In this post, I outline 4 crucial areas for Quant UX applications (I'll call them "3.5 skills" for reasons to be noted). Then I address a reader's question about how to show the combination of skills during an application process.
The general areas are covered in depth in dedicated chapters of the Quant UX book, and I won't repeat all of that. Instead, I add reflections on the interaction among them in an application.
The 3.5 Skills for Quant UX
There are 4 skills areas to consider in Quant UX, in the following priority order:
Coding (... we'll call this 0.5 skills for reasons below)
Before I dive into the skills, here's a graphic that (I hope) speaks for itself. (Bonus: see the Appendix below for the R code that made this diagram.)
As you can see in the diagram, I put Quant UX at the intersection of four skill sets. Here is a brief discussion of each skill set.
Research design means skill in planning, running, analyzing, presenting, and following up on research to answer a business need. Basically, it means that a UXR should be trusted to come up with a research plan and ensure it is useful for the product team. The breadth and depth of projects vary according to one's career stage. (See Chapters 4 and 14 in the Quant UX book.)
Research design is #1 because Quant UX is a research position, and strong skills in planning and conducting research are essential, without exception.
Statistics is the technical aspect of acquiring and analyzing data. For Quant UX, the approximate level of required statistical knowledge is applied and fluent understanding of the uses and misuses of linear regression models; plus some other area of personal depth (such as data visualization, or special models). By "applied and fluent," I mean an understanding of how to do regression properly and how it goes wrong in practice. Again, this would be relative to a career stage. (See Chapter 5 in the Quant UX book.)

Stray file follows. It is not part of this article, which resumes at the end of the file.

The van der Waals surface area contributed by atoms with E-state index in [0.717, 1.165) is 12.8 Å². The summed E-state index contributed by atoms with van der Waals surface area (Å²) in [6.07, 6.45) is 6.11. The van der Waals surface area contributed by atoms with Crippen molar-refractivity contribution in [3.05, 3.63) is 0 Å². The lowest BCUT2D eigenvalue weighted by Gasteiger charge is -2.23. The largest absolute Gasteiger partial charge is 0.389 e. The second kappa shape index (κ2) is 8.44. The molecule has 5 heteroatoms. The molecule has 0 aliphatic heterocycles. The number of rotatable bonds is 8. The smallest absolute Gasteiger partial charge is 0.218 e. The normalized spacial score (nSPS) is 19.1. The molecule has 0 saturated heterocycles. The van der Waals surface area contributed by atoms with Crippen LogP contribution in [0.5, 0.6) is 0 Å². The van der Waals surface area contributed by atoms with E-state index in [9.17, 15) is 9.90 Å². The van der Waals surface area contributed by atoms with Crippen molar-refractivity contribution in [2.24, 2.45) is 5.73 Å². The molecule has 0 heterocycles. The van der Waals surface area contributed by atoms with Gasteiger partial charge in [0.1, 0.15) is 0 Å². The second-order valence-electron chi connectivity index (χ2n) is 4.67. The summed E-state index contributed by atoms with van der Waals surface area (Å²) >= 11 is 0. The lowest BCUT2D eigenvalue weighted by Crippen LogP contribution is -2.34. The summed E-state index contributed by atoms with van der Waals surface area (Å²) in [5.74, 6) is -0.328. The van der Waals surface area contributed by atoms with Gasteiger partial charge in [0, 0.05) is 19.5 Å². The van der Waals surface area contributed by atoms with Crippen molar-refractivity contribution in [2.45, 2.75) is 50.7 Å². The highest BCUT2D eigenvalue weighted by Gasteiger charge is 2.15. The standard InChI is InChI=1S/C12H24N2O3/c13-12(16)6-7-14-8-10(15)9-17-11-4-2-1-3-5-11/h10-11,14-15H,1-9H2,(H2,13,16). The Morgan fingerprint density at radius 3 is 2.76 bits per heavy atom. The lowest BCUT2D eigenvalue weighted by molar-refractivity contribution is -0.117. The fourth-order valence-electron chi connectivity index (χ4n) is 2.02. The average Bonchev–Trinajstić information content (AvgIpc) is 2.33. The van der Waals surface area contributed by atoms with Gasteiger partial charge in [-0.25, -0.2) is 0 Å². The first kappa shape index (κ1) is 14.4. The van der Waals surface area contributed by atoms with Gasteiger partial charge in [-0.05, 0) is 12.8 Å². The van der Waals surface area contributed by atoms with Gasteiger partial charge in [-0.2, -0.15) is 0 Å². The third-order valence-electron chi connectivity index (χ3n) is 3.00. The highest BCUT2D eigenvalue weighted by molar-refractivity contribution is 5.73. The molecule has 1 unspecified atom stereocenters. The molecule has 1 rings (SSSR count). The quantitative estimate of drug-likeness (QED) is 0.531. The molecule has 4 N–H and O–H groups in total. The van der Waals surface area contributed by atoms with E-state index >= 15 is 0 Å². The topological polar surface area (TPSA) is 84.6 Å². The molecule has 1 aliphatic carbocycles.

Statistics is #2 for Quant UX because it is where research design meets data to deliver user understanding.
UX experience means that you can map the preceding skills — research design and statistics — to the UX world. That means understanding UX stakeholder questions, how to work with human subjects data, understanding the issues of reliability and validity for human data, and delivering results to UX audiences such as designers.
UX experience is #3 because, at the beginning of a career, it may be an aspirational and largely undeveloped skill. Some positions do not require prior work experience in UX. Still, you always will be expected to discuss research in a way that would fit well in a UX organization. That means focusing on a user-centered approach to the research problems, data, and deliverables. (See Chapters 2, 3, and 11 in the Quant UX book.) Put differently, as long as your thinking is user-centered, you can learn the details of UX engagement on the job.
Coding is the ability to use a general-purpose programming language, such as R or Python, to accomplish various tasks of acquiring, formatting, and otherwise dealing with data, and to do statistical modeling and data visualization. I've said more about programming for Quant UX in a separate post, and will simply note that although coding is not required in every position, it is highly advantageous in all positions. (See Chapter 6 in the Quant UX book.)